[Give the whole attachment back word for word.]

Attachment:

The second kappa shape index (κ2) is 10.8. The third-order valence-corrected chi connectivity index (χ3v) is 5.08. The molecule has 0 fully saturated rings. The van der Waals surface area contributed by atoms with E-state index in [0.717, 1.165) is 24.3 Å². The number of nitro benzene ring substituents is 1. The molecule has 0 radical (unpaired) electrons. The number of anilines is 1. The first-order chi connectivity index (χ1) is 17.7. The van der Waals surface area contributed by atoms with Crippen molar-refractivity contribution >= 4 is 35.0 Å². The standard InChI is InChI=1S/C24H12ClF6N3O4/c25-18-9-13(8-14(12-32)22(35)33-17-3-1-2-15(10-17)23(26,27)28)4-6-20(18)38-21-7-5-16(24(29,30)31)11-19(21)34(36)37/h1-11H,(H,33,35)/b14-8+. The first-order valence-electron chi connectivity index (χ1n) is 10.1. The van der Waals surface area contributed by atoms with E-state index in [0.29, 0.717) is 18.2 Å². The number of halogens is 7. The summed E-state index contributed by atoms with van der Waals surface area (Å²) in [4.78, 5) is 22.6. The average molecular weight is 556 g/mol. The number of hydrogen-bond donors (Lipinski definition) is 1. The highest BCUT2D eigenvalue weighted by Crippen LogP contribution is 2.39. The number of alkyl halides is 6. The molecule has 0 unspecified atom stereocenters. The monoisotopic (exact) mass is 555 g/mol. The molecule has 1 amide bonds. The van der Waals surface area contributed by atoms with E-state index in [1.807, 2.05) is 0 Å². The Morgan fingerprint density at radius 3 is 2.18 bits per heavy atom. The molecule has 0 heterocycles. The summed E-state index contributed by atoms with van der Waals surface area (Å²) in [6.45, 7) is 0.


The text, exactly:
The second kappa shape index (κ2) is 10.8. The third-order valence-corrected chi connectivity index (χ3v) is 5.08. The molecule has 0 fully saturated rings. The van der Waals surface area contributed by atoms with E-state index in [0.717, 1.165) is 24.3 Å². The number of nitro benzene ring substituents is 1. The molecule has 0 radical (unpaired) electrons. The number of anilines is 1. The first-order chi connectivity index (χ1) is 17.7. The van der Waals surface area contributed by atoms with Crippen molar-refractivity contribution >= 4 is 35.0 Å². The standard InChI is InChI=1S/C24H12ClF6N3O4/c25-18-9-13(8-14(12-32)22(35)33-17-3-1-2-15(10-17)23(26,27)28)4-6-20(18)38-21-7-5-16(24(29,30)31)11-19(21)34(36)37/h1-11H,(H,33,35)/b14-8+. The first-order valence-electron chi connectivity index (χ1n) is 10.1. The van der Waals surface area contributed by atoms with E-state index in [0.29, 0.717) is 18.2 Å². The number of halogens is 7. The summed E-state index contributed by atoms with van der Waals surface area (Å²) in [4.78, 5) is 22.6. The average molecular weight is 556 g/mol. The number of hydrogen-bond donors (Lipinski definition) is 1. The highest BCUT2D eigenvalue weighted by Crippen LogP contribution is 2.39. The number of alkyl halides is 6. The molecule has 0 unspecified atom stereocenters. The monoisotopic (exact) mass is 555 g/mol. The molecule has 1 amide bonds. The van der Waals surface area contributed by atoms with E-state index in [1.807, 2.05) is 0 Å². The Morgan fingerprint density at radius 3 is 2.18 bits per heavy atom. The molecule has 0 heterocycles. The summed E-state index contributed by atoms with van der Waals surface area (Å²) in [6.45, 7) is 0.